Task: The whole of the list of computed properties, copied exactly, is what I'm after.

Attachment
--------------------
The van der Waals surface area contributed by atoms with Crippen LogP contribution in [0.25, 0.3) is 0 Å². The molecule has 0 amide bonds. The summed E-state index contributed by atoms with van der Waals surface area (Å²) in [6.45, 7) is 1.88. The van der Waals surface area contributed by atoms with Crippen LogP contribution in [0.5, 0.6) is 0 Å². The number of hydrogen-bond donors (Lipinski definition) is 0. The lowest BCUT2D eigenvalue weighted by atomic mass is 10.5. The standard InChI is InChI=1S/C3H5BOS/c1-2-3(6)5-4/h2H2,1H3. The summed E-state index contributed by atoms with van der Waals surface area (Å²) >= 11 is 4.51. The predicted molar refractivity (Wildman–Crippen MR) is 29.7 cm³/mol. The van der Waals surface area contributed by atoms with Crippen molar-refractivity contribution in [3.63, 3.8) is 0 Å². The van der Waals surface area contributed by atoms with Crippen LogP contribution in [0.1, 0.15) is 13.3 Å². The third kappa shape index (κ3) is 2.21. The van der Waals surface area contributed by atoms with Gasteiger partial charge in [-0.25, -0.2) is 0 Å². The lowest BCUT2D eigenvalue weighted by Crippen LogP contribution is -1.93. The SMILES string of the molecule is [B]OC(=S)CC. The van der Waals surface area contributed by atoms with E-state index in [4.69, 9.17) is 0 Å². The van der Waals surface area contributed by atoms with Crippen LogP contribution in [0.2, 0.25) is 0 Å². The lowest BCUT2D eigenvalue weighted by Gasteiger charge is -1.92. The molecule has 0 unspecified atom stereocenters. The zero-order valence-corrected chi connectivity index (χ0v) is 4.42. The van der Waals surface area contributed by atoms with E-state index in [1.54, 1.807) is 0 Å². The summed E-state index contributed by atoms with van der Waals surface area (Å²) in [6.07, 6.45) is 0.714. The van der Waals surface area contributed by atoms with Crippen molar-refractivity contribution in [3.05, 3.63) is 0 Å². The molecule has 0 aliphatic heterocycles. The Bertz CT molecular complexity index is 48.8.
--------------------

The van der Waals surface area contributed by atoms with Crippen LogP contribution in [0.25, 0.3) is 0 Å². The molecule has 0 amide bonds. The summed E-state index contributed by atoms with van der Waals surface area (Å²) in [6.45, 7) is 1.88. The van der Waals surface area contributed by atoms with Crippen LogP contribution in [0.5, 0.6) is 0 Å². The number of hydrogen-bond donors (Lipinski definition) is 0. The lowest BCUT2D eigenvalue weighted by atomic mass is 10.5. The standard InChI is InChI=1S/C3H5BOS/c1-2-3(6)5-4/h2H2,1H3. The summed E-state index contributed by atoms with van der Waals surface area (Å²) >= 11 is 4.51. The predicted molar refractivity (Wildman–Crippen MR) is 29.7 cm³/mol. The van der Waals surface area contributed by atoms with Crippen molar-refractivity contribution in [3.63, 3.8) is 0 Å². The van der Waals surface area contributed by atoms with Crippen LogP contribution in [0.1, 0.15) is 13.3 Å². The third kappa shape index (κ3) is 2.21. The van der Waals surface area contributed by atoms with Gasteiger partial charge in [-0.25, -0.2) is 0 Å². The lowest BCUT2D eigenvalue weighted by Crippen LogP contribution is -1.93. The SMILES string of the molecule is [B]OC(=S)CC. The van der Waals surface area contributed by atoms with E-state index in [4.69, 9.17) is 0 Å². The van der Waals surface area contributed by atoms with Crippen LogP contribution in [0.2, 0.25) is 0 Å². The lowest BCUT2D eigenvalue weighted by Gasteiger charge is -1.92. The molecule has 0 unspecified atom stereocenters. The zero-order valence-corrected chi connectivity index (χ0v) is 4.42. The van der Waals surface area contributed by atoms with E-state index in [1.54, 1.807) is 0 Å². The summed E-state index contributed by atoms with van der Waals surface area (Å²) in [6.07, 6.45) is 0.714. The van der Waals surface area contributed by atoms with Crippen molar-refractivity contribution in [3.05, 3.63) is 0 Å². The molecule has 0 aliphatic heterocycles. The Bertz CT molecular complexity index is 48.8.